The Jamaica Bay Wildlife Refuge is home to hundreds of birds in New York. On a walk there recently, I saw a seagull with an enormous clam in its beak. A few feet in front of me, the gull hovered above the trail. Then, the bird dropped the clam.
The gull flew to the ground, inspected the clam, picked it up, and flapping its impressive wings, climbed higher in the air. The bird opened its beak, releasing the clam.
The gull dropped the clam once more and failed again. Then, the bird changed its strategy. By gliding even higher in the air, the gull spotted a rock just ahead on the trail. It released the clam. Splat! The clam burst open and the gull enjoyed a tasty clam on the half shell lunch.
What does the seagull teach us about social media skills? A lot.
At first, the gull's instinct was to climb higher in the air, increasing the gravitational force when it dropped the clam. This is similar to our instincts when we amplify the volume of a marketing message because we're not getting the attention we want. The 'louder works better' assumption is not a realistic marketing communications strategy for the twenty-first century.
Each time the seagull flew higher in the air, more options came into view. The rock, the gull recognized, was the right platform tool for the job. Today's state of social media marketing zeitgeist makes every platform tool sound like the perfect solution for being seen and heard. But what we really need is to practice taking a bird's eye view on a regular basis, and always start with your audience in mind.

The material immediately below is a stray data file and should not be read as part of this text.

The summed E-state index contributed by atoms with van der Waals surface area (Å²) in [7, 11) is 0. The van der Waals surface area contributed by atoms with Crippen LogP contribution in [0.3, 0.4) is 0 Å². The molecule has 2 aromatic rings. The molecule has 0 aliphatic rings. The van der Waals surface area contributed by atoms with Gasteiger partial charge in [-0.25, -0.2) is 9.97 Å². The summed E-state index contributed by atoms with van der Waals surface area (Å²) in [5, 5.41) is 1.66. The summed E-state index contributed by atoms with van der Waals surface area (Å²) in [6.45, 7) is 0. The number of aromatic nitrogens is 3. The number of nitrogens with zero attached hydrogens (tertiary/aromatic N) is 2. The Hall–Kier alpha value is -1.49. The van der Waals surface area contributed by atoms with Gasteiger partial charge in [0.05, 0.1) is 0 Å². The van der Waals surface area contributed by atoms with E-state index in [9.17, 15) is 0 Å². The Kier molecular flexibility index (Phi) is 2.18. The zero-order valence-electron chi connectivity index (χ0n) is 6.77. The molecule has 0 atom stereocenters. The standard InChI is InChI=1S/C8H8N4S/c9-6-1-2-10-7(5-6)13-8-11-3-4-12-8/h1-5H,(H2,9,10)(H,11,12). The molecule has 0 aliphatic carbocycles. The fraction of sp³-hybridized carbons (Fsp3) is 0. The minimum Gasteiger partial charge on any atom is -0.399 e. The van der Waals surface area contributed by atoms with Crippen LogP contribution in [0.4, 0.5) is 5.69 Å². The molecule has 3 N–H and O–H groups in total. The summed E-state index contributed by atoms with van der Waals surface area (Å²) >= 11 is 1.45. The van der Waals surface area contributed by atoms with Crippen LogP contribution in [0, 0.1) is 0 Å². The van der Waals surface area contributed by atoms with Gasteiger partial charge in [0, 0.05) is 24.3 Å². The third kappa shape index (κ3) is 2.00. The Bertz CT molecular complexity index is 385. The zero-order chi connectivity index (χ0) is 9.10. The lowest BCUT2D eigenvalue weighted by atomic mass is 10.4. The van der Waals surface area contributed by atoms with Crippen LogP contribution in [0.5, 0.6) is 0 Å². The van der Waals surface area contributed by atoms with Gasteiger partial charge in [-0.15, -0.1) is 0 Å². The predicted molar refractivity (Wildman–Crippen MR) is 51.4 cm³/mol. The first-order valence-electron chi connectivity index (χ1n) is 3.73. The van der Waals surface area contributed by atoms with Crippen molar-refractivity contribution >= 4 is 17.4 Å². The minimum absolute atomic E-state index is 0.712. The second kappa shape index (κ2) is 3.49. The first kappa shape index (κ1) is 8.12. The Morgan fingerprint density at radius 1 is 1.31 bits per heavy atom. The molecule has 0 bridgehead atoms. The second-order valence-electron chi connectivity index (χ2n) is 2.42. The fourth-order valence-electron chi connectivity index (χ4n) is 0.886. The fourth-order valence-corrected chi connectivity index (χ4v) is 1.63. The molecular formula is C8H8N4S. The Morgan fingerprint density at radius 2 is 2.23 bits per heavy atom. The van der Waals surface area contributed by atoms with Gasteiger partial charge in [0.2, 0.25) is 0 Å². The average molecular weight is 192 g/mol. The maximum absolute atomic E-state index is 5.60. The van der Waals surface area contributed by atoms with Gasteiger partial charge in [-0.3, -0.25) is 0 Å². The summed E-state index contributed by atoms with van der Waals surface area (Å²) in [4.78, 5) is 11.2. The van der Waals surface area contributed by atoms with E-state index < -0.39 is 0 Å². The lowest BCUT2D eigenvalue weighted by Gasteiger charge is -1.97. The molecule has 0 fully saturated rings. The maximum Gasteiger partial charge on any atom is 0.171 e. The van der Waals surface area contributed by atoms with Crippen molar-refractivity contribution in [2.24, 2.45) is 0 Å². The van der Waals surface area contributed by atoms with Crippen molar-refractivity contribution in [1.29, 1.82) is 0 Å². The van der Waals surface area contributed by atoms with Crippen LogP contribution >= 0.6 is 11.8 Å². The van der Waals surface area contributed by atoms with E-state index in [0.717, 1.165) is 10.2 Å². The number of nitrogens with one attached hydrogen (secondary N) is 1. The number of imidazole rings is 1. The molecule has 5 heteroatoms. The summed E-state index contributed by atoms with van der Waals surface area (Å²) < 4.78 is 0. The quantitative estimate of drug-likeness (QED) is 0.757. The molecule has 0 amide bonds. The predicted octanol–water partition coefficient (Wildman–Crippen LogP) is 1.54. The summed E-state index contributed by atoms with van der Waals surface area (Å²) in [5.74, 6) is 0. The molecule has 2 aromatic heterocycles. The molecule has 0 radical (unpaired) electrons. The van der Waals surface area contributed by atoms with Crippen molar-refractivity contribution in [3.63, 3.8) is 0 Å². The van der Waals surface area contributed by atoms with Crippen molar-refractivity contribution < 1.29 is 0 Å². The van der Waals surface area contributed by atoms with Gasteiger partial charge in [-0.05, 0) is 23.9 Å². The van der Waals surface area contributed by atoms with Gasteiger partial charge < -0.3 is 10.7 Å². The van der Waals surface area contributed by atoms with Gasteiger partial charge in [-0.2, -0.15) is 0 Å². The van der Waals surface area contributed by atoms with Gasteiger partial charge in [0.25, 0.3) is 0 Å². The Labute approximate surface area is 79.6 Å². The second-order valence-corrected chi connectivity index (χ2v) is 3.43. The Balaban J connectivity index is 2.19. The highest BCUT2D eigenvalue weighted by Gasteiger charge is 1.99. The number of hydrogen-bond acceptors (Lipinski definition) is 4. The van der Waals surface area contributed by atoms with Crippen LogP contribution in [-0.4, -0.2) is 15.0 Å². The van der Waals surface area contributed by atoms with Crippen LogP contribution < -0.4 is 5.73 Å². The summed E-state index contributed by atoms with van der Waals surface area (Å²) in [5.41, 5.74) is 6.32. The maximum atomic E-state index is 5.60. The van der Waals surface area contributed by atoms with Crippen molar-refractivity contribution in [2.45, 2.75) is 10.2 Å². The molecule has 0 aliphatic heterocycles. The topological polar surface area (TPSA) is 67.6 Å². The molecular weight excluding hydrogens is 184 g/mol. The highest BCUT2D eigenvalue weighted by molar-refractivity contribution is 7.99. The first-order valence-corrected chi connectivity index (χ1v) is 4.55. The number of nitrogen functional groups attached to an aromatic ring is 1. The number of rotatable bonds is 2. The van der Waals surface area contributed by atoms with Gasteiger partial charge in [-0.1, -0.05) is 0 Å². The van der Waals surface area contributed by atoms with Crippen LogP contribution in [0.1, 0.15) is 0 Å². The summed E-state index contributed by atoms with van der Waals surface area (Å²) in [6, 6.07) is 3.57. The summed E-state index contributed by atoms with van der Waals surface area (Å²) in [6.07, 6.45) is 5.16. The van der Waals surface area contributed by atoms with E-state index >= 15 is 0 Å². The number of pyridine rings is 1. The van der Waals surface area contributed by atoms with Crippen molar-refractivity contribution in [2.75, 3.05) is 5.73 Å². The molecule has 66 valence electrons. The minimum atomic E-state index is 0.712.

The 2017 Social Media Map from Overdrive Interactive provides a helpful bird's eye view. Notice the categories by function and topic. You can download this map for your own reference.
Social media platforms evolve quickly and are guided by the invisible hand of number crunchers, many of whom hold PhDs in the psychology of social media. Behavioral data, relating to search, discovery, and conversion to sales, is the holy grail. My point is not to comment that this is a good or bad development, it just is where we are in the evolution of our digital era.
My goal is to help you choose the appropriate platform tools to reach your audience and to scale your activities in order to achieve measurable results.
1. Record your habits. For one week, keep a social media journal. Which applications do you access most often and how do feel while you are using them. For example, do you feel relaxed on Facebook or agitated? For each application, what is your level of trust in terms of content veracity and security of your data? (rating scale of 1 to 5) For instance, do you consider LinkedIn more trustworthy than Google+? At the end of the week, review your journal and consider the value these social platforms contribute to your professional goals.